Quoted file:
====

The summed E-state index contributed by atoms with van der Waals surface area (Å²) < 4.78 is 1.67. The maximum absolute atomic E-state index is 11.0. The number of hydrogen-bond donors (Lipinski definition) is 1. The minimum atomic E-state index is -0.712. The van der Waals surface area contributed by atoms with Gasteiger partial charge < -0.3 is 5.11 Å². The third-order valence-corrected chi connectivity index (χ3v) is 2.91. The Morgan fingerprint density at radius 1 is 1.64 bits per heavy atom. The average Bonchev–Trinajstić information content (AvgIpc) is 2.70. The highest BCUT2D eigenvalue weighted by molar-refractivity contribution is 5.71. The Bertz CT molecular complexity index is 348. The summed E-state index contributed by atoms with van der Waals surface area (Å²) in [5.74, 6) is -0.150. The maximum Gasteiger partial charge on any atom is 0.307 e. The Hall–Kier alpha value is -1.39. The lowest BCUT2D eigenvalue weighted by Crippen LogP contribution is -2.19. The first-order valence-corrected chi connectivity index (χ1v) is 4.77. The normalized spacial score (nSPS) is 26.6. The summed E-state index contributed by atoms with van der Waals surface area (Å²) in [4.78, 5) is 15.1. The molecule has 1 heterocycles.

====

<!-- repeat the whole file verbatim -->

The summed E-state index contributed by atoms with van der Waals surface area (Å²) < 4.78 is 1.67. The maximum absolute atomic E-state index is 11.0. The number of hydrogen-bond donors (Lipinski definition) is 1. The minimum atomic E-state index is -0.712. The van der Waals surface area contributed by atoms with Gasteiger partial charge < -0.3 is 5.11 Å². The third-order valence-corrected chi connectivity index (χ3v) is 2.91. The Morgan fingerprint density at radius 1 is 1.64 bits per heavy atom. The average Bonchev–Trinajstić information content (AvgIpc) is 2.70. The highest BCUT2D eigenvalue weighted by molar-refractivity contribution is 5.71. The Bertz CT molecular complexity index is 348. The summed E-state index contributed by atoms with van der Waals surface area (Å²) in [5.74, 6) is -0.150. The maximum Gasteiger partial charge on any atom is 0.307 e. The Hall–Kier alpha value is -1.39. The lowest BCUT2D eigenvalue weighted by Crippen LogP contribution is -2.19. The first-order valence-corrected chi connectivity index (χ1v) is 4.77. The normalized spacial score (nSPS) is 26.6. The summed E-state index contributed by atoms with van der Waals surface area (Å²) in [4.78, 5) is 15.1. The molecule has 1 heterocycles.